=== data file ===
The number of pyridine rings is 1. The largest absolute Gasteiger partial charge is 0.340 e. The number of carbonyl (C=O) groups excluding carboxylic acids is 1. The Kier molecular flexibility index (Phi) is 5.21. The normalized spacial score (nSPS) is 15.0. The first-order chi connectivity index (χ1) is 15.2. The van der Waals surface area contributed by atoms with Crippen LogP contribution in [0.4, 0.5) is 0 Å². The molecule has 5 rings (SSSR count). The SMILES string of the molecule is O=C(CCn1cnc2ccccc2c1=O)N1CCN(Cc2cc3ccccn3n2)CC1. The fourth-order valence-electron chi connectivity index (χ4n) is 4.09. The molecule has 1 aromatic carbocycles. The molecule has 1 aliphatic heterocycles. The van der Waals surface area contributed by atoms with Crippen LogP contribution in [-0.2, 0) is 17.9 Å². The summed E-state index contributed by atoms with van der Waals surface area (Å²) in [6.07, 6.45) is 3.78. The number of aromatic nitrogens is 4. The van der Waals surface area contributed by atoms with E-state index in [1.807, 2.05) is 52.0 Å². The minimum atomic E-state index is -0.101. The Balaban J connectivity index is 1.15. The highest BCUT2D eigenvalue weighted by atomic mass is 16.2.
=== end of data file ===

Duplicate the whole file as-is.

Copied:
The number of pyridine rings is 1. The largest absolute Gasteiger partial charge is 0.340 e. The number of carbonyl (C=O) groups excluding carboxylic acids is 1. The Kier molecular flexibility index (Phi) is 5.21. The normalized spacial score (nSPS) is 15.0. The first-order chi connectivity index (χ1) is 15.2. The van der Waals surface area contributed by atoms with Crippen LogP contribution in [0.4, 0.5) is 0 Å². The molecule has 5 rings (SSSR count). The SMILES string of the molecule is O=C(CCn1cnc2ccccc2c1=O)N1CCN(Cc2cc3ccccn3n2)CC1. The fourth-order valence-electron chi connectivity index (χ4n) is 4.09. The molecule has 1 aromatic carbocycles. The molecule has 1 aliphatic heterocycles. The van der Waals surface area contributed by atoms with Crippen LogP contribution in [-0.2, 0) is 17.9 Å². The summed E-state index contributed by atoms with van der Waals surface area (Å²) in [6.07, 6.45) is 3.78. The number of aromatic nitrogens is 4. The van der Waals surface area contributed by atoms with E-state index in [1.807, 2.05) is 52.0 Å². The minimum atomic E-state index is -0.101. The Balaban J connectivity index is 1.15. The highest BCUT2D eigenvalue weighted by atomic mass is 16.2.